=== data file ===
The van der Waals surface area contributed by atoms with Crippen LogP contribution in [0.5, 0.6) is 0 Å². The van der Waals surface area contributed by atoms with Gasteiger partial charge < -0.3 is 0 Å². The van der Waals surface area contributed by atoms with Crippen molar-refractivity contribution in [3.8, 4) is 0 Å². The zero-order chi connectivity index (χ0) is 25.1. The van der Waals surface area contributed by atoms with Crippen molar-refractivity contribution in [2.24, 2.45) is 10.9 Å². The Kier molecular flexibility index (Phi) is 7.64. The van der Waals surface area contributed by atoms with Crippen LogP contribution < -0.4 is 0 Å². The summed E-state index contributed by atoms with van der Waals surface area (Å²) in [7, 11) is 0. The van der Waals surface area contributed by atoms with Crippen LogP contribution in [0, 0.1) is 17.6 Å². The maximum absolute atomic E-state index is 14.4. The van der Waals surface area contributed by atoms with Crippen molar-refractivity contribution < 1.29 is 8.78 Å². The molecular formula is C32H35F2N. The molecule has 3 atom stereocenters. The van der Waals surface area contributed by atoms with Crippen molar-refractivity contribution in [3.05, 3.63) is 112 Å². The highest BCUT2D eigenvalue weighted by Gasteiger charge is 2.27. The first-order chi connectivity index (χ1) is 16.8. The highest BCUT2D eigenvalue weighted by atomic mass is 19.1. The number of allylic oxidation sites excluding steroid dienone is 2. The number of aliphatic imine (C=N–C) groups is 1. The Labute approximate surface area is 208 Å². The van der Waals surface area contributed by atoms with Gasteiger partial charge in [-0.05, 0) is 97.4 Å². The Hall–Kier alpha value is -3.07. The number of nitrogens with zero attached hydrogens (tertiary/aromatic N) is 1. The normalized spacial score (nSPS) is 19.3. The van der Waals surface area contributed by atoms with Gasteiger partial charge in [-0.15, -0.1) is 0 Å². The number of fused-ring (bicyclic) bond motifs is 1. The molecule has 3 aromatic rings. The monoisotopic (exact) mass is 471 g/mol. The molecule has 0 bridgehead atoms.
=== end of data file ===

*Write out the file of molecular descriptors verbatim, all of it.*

The van der Waals surface area contributed by atoms with Crippen LogP contribution in [0.5, 0.6) is 0 Å². The van der Waals surface area contributed by atoms with Gasteiger partial charge < -0.3 is 0 Å². The van der Waals surface area contributed by atoms with Crippen molar-refractivity contribution in [3.8, 4) is 0 Å². The zero-order chi connectivity index (χ0) is 25.1. The van der Waals surface area contributed by atoms with Crippen molar-refractivity contribution in [2.24, 2.45) is 10.9 Å². The Kier molecular flexibility index (Phi) is 7.64. The van der Waals surface area contributed by atoms with Crippen LogP contribution < -0.4 is 0 Å². The summed E-state index contributed by atoms with van der Waals surface area (Å²) in [7, 11) is 0. The van der Waals surface area contributed by atoms with Crippen LogP contribution in [0, 0.1) is 17.6 Å². The maximum absolute atomic E-state index is 14.4. The van der Waals surface area contributed by atoms with Crippen molar-refractivity contribution < 1.29 is 8.78 Å². The molecular formula is C32H35F2N. The molecule has 3 atom stereocenters. The van der Waals surface area contributed by atoms with Crippen molar-refractivity contribution in [3.05, 3.63) is 112 Å². The highest BCUT2D eigenvalue weighted by Gasteiger charge is 2.27. The first-order chi connectivity index (χ1) is 16.8. The highest BCUT2D eigenvalue weighted by atomic mass is 19.1. The number of allylic oxidation sites excluding steroid dienone is 2. The number of aliphatic imine (C=N–C) groups is 1. The Labute approximate surface area is 208 Å². The van der Waals surface area contributed by atoms with Gasteiger partial charge in [-0.05, 0) is 97.4 Å². The Hall–Kier alpha value is -3.07. The number of nitrogens with zero attached hydrogens (tertiary/aromatic N) is 1. The normalized spacial score (nSPS) is 19.3. The van der Waals surface area contributed by atoms with Gasteiger partial charge in [-0.15, -0.1) is 0 Å². The number of fused-ring (bicyclic) bond motifs is 1. The molecule has 3 aromatic rings. The monoisotopic (exact) mass is 471 g/mol. The molecule has 0 bridgehead atoms.